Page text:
Çatalhöyük: 4,000 years of peace without war

ANADOLU AGENCY
KONYA, Turkey
Published
Archaeologists working at the ancient site conduct research in various fields like the social life, food and clothing of the people who used to live in 9,000-year-old adobe houses built adjacently with doors in the roofs.
Archaeologists working at the ancient site conduct research in various fields like the social life, food and clothing of the people who used to live in 9,000-year-old adobe houses built adjacently with doors in the roofs.

One of the oldest and most prominent cultural heritage sites on the UNESCO World Heritage List, the small town of Çatalhöyük is located in Konya's Çumra district, which did not witness war for 4,000 years

It was recently announced that Çatalhöyük, which was founded by 8,000 people during the Neolithic Age in the Çumra district of Konya province, never experienced war, battles or violence for an astounding 4,000 years.

As a town which bears traces of the Neolithic Age, Çatalhöyük is accepted as one of the oldest settlements of ancient humanity.

Having been accepted as one of the oldest and most prominent cultural heritage sites on the UNESCO World Heritage List, Çatalhöyük is gaining worldwide attention.

After it was discovered by British archaeologist James Mellaart in the 1960s, Çatalhöyük became subject to excavations that began under the pioneership of Stanford University Professor of archaeology and British national Ian Hodder in 1993.

Archaeologists working on the ancient site have conducted research on various topics including social life, culinary traditions and cultural garb worn by people who used to live in adobe houses dating back 9,000 years, constructed adjacently with doors on the rooftops of these homes leading inside.

Covered by a wooden roof designed to protect the excavation site, Çatalhöyük is attracting worldwide attention as one of the most popular spots for local and foreign tourists alike.

Peaceful life without a leader

Speaking to Anadolu Agency (AA), Prof. Hodder said that numerous findings have been unearthed as the result of 25 years of excavations so far.

Emphasizing that the town of Çatalhöyük is an important site which dates back 9,000 years and is located on a large area, Prof. Hodder pointed out, "The area which was home to about 8,000 people initially is being examined for the first time apart from the Middle East."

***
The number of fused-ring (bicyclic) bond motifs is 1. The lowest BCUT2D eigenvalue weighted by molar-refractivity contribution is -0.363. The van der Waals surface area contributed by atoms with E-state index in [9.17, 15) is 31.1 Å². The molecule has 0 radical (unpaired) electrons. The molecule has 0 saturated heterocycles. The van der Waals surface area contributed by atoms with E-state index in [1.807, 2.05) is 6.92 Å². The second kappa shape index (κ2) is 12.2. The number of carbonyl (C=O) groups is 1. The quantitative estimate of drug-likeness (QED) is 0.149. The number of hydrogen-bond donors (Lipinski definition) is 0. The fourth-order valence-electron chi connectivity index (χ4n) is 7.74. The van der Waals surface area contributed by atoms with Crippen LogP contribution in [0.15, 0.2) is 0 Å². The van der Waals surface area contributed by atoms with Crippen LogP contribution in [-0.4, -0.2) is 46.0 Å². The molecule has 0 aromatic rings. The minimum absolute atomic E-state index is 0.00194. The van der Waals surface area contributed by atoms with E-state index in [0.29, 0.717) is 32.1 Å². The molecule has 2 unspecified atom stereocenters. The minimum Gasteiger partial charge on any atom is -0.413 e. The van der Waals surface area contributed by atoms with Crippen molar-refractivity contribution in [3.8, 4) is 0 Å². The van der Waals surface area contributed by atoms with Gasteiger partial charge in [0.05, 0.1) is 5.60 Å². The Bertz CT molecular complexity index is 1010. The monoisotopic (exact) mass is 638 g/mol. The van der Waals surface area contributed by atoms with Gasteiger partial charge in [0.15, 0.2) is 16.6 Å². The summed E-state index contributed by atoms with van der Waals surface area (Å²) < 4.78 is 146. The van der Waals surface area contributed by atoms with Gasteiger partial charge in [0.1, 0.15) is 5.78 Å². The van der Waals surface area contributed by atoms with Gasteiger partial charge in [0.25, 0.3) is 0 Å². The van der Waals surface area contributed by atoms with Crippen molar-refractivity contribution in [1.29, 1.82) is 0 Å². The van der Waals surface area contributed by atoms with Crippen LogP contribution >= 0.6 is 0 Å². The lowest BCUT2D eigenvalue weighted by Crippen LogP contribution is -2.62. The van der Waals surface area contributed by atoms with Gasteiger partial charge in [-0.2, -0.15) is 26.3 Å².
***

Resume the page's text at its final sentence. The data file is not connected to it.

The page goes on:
Hodder spoke about the findings unearthed at the archaeological site, saying: "Çatalhöyük was once a truly stable society. The ancient inhabitants successfully lead a simple life in peace, without fighting, for 4,000 years. It's a superb example and model of a way of life free from fighting. Since collective life within society was important in ancient times, individuality was not seen in Çatalhöyük. The locals used to share a common life and sustained a lifestyle living in peace, without any leader. Family relationships were not very common between them. Rather than living together with family members, these people used to live together with other people from within the society. They were a complex society genetically. Thought to consist of between 3,000 and 8,000 people, they were a truly large family."

Conservation and restoration

Stating that initial excavations have been completed and that archaeologists and researchers are planning to initiate new projects at the site, Prof. Hodder said that conservation and restoration projects will be conducted in the next stage of excavations.

Hodder said the new findings will be evaluated in light of scientific methods, adding: "Within a science committee, teams consisting of experts are being organized. There will be 32 experts on a team, in search of answers to various questions like, 'What did these ancient people eat?' and, 'Why did they come here and from where?' Also, 'How did they protect themselves genetically?'"

Prof. Hodder said that he plans to retire upon completion of the excavations, which began 25 years ago when he was an assistant.

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